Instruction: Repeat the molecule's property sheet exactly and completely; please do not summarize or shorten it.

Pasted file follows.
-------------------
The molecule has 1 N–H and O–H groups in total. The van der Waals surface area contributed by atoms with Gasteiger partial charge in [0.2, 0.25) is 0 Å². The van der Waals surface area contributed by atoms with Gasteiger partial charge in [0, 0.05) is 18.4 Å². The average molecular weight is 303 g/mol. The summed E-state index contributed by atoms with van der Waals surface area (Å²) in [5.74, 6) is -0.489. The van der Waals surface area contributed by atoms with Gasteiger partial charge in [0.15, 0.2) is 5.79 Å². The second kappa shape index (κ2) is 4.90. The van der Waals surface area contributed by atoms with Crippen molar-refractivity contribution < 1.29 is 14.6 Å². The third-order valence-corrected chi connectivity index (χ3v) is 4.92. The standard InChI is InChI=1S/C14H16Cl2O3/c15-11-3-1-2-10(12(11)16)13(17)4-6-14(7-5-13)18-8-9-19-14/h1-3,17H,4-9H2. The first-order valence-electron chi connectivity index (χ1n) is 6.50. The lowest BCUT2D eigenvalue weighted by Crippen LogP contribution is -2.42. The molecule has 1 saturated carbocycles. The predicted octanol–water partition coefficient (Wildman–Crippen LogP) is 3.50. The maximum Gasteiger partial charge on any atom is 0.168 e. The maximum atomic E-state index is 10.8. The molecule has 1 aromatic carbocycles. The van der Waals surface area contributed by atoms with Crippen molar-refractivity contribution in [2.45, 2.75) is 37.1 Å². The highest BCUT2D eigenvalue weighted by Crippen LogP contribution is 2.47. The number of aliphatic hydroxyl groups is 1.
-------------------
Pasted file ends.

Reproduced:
The molecule has 1 N–H and O–H groups in total. The van der Waals surface area contributed by atoms with Gasteiger partial charge in [0.2, 0.25) is 0 Å². The van der Waals surface area contributed by atoms with Gasteiger partial charge in [0, 0.05) is 18.4 Å². The average molecular weight is 303 g/mol. The summed E-state index contributed by atoms with van der Waals surface area (Å²) in [5.74, 6) is -0.489. The van der Waals surface area contributed by atoms with Gasteiger partial charge in [0.15, 0.2) is 5.79 Å². The second kappa shape index (κ2) is 4.90. The van der Waals surface area contributed by atoms with Crippen molar-refractivity contribution < 1.29 is 14.6 Å². The third-order valence-corrected chi connectivity index (χ3v) is 4.92. The standard InChI is InChI=1S/C14H16Cl2O3/c15-11-3-1-2-10(12(11)16)13(17)4-6-14(7-5-13)18-8-9-19-14/h1-3,17H,4-9H2. The first-order valence-electron chi connectivity index (χ1n) is 6.50. The lowest BCUT2D eigenvalue weighted by Crippen LogP contribution is -2.42. The molecule has 1 saturated carbocycles. The predicted octanol–water partition coefficient (Wildman–Crippen LogP) is 3.50. The maximum Gasteiger partial charge on any atom is 0.168 e. The maximum atomic E-state index is 10.8. The molecule has 1 aromatic carbocycles. The van der Waals surface area contributed by atoms with Crippen molar-refractivity contribution in [2.45, 2.75) is 37.1 Å². The highest BCUT2D eigenvalue weighted by Crippen LogP contribution is 2.47. The number of aliphatic hydroxyl groups is 1.